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China's economy is looking better and better

Bank analysts, IMF are upbeat on outlook, Chinese stock market is up and the yuan has strengthened

Hong Kong

IT'S springtime for China bulls. Analysts from banks including HSBC, Morgan Stanley and Goldman Sachs are increasingly confident that the world's second-biggest economy is finding its feet after a rocky start to the year. Corporate tax cuts, an upswing in manufacturing and expected progress on a US trade deal are among the factors buoying optimism.

The International Monetary Fund on Tuesday raised its forecast for Chinese growth by 0.1 point to 6.3 per cent this year even as it cut its outlook for global growth to the lowest since the financial crisis. The better tone is being reflected in China's markets. Stocks are up 31 per cent from a January low and the yuan has strengthened 2.4 per cent against the dollar.

China's central role in global manufacturing and as a vital source of final demand are among reasons why a large pick-up in the March PMI is a key signal for global factories too, Bank of America Merrill Lynch economists wrote in a note dated April 5.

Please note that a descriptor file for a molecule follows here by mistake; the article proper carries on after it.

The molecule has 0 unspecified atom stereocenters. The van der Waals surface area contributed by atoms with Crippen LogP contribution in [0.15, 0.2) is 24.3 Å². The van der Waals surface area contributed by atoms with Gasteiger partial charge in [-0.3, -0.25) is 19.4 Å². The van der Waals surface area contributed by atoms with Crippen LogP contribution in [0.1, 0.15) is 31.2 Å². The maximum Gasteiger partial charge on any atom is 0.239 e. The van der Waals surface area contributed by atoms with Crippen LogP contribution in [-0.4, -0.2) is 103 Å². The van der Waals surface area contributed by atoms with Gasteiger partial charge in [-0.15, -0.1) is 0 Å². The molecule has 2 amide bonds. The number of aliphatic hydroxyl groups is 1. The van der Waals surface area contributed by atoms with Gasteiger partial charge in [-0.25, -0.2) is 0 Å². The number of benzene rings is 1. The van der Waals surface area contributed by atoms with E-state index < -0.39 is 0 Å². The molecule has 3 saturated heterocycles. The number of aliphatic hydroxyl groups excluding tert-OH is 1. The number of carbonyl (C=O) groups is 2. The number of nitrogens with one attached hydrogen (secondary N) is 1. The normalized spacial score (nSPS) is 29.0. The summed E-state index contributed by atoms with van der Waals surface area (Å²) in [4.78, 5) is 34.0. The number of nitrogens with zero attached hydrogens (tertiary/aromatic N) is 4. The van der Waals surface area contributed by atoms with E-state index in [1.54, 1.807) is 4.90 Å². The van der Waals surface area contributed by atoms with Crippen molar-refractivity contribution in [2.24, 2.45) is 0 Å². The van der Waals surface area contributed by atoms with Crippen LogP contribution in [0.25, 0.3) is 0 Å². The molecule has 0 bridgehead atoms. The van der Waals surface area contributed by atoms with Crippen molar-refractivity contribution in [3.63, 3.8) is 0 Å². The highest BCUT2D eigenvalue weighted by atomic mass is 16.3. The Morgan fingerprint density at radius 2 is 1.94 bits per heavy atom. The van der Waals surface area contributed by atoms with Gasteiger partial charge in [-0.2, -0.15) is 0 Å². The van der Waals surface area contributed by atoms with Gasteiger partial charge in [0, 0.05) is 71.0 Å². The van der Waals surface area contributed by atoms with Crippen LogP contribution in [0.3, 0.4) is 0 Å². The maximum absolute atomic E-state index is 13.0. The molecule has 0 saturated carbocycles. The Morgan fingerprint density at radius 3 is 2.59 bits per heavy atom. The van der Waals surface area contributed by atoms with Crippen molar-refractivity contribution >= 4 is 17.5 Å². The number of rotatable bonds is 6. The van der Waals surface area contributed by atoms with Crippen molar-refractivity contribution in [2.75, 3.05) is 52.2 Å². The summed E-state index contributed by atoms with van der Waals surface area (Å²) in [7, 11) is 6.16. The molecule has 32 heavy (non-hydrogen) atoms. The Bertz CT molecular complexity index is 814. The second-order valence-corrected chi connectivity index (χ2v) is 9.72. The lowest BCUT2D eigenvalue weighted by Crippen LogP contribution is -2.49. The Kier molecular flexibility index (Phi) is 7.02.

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The likelihood for strong credit data, stabilising trade volumes and a modest rebound in factory prices are reasons why Morgan Stanley strategists are increasingly upbeat. "All these factors suggest to us that the prospects for the Chinese economy are bullish and we expect China risk assets to perform well on the back of this," they wrote.

Citigroup Inc metals analysts including Maximilian Layton wrote on April 7 that "market participants should 'chase' this year's rally" as data are set to improve.

HSBC economists Qu Hongbin and Julia Wang estimate that tax reductions announced last month are equivalent to over 2 per cent of projected 2019 gross domestic product, making them the biggest in a decade.

On the property sector, high-frequency data on land transactions and secondary market prices indicate that sentiment has improved since March, helped by healthy inventories and expectations for policy easing, according to an analysis by Goldman Sachs.

Still, the economy isn't quite yet on an even keel. While demand-side indicators such as retail sales and investment are holding up, supply-side gauges such as production and employment were weak in the first two months of the year, according to Bloomberg Economics. BLOOMBERG